Sen. Murkowski threatens retaliatory budget cut for the DOI

Muskoxen in the Arctic National Wildlife Refuge. USFWS photo.

In retaliation for the Obama administration’s proposal to set aside more than 12 million acres in Alaska’s Arctic National Wildlife Refuge as wilderness, Alaska Senator Lisa Murkowski has threatened to cut the budget of the Department of the Interior. The wilderness designation would prevent any chance of oil exploration in the area, which would infuriate many Republican politicians.

Four agencies in the DOI  employ large numbers of wildland firefighters — the National Park Service, Fish and Wildlife Service, Bureau of Indian Affairs, and the Bureau of Land Management. If Senator Murkowski is able to impose a large cut in the DOI budget, perhaps hundreds or thousands of employees could lose their jobs, with some of them being firefighters.

But the Senator says “jobs are transitory”.

Below is an excerpt from an article at Alaska Public Media:

…But as chair of the Energy Committee and a member of the Appropriations Committee, U.S. Senator Lisa Murkowski has some level of oversight over the Department of the Interior. Murkowski says Secretary Sally Jewell will appear before her twice in the coming weeks.

“She will be before my energy committee on the Tuesday next, as she presents the budget,” Murkowski said. “And then I will have her in front of my Interior appropriations subcommittee on March 4, so I’m going to have plenty of opportunity to engage with her.”

Murkowski notes she is in a position to affect the Department of Interior’s budget.

“If budgets are reduced and people lose their jobs, that is an outcome. Right now, what people in this region seem to be concerned about is losing their land. A job is transitory,” Murkowski said. “This Secretary is going to have this job for just two more years, this President is going to have this job for less than two years, but the land – the land – that’s what I’m here to protect. This is what we need to be fighting for. I’m not going to be fighting for some short-term job for a bureaucrat.”

In response, Jewell says she is “hopeful” that there will not be retaliatory cuts, and notes the Department provides aerial mapping of Alaska and monitors earthquakes and volcanic eruptions in the state.

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Author: Bill Gabbert

After working full time in wildland fire for 33 years, he continues to learn, and strives to be a Student of Fire.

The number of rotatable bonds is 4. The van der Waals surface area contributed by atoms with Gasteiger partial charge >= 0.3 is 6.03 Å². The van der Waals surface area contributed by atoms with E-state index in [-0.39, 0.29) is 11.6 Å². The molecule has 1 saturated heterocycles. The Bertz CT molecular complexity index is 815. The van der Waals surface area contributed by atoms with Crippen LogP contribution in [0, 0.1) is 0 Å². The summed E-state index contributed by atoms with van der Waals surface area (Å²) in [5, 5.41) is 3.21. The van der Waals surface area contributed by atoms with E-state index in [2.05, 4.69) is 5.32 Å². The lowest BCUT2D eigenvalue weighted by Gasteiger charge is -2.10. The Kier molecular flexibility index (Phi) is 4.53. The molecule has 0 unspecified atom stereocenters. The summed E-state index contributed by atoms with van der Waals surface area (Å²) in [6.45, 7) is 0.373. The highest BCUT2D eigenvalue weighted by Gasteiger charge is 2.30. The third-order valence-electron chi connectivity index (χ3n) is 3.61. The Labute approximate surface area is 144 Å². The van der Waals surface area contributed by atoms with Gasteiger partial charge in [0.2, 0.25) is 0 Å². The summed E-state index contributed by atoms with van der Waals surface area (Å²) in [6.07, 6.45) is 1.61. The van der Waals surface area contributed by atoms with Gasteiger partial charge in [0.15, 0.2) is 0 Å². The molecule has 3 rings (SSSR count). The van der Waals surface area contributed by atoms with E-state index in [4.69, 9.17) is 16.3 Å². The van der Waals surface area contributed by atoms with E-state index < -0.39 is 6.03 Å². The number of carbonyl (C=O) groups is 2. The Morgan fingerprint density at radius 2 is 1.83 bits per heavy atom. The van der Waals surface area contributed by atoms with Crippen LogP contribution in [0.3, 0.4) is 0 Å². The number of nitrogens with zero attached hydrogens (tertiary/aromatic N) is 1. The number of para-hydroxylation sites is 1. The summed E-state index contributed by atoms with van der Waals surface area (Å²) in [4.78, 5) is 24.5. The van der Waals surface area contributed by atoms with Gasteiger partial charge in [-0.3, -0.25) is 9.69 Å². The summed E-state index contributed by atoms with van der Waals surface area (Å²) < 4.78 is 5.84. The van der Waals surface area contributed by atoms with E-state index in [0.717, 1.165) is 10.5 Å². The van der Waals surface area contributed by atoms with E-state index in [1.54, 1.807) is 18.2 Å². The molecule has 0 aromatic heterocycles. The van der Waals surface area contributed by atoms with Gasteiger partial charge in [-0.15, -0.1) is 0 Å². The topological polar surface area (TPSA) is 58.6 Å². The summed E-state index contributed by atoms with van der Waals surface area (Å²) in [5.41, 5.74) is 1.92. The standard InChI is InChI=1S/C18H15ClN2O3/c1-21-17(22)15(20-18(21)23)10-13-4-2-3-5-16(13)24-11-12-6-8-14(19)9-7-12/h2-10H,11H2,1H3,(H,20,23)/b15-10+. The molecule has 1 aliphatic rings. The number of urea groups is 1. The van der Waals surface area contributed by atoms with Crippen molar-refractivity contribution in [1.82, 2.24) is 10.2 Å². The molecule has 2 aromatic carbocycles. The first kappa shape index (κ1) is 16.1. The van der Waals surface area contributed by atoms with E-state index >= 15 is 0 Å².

5 thoughts on “Sen. Murkowski threatens retaliatory budget cut for the DOI”

  1. Forest Service is US Dept. of Agriculture, but maybe Murkowski has buddies on Ag, too, if she’s in a bad mood?

  2. So that’s how you protect the land… by getting rid of the people who look after it.
    Ah wudda nevah guessed that’s how it’s done.

    1. Maybe someone can correct me on this, but the last I heard, all of the funds for fire management for the five land management agencies (USFS, BLM, FWS, BIA, & NPS) first go to the BLM, and then they are distributed to the five agencies. The amount that goes to the BLM is determined, agency by agency, and function by function, by the amounts that are approved in the appropriation legislation approved by Congress and signed by the President. If a Senator has enough power and influence, and is motivated by retaliation, they could affect the dollar amounts in the legislation. A significant reduction could result in a smaller workforce.

      1. The annual fiscal year DOI fire budget request at one time was in fact developed and presented by the four interior fire bureaus (BLM, FWS, NPS, and BIA), and was handled by the BLM as the parent account, with the actual appropriation split by the bureaus. The DOI Office of Wildland Fire has largely taken over the budget request and processing process, though the bureau Fire Directors are involved in identifying how budget cuts are taken. The FS handles their own budget process. Also remember that the DOI fire budget process is independent of the general NPS budget process, for example. So, a bureau’s appropriation could be squeezed without necessarily affecting the DOI fire budget. The reverse happened recently when the DOI fire program’s fuels budget was cut, which did not necessarily affect the bureaus’ base (non-fire) budget or staffing.


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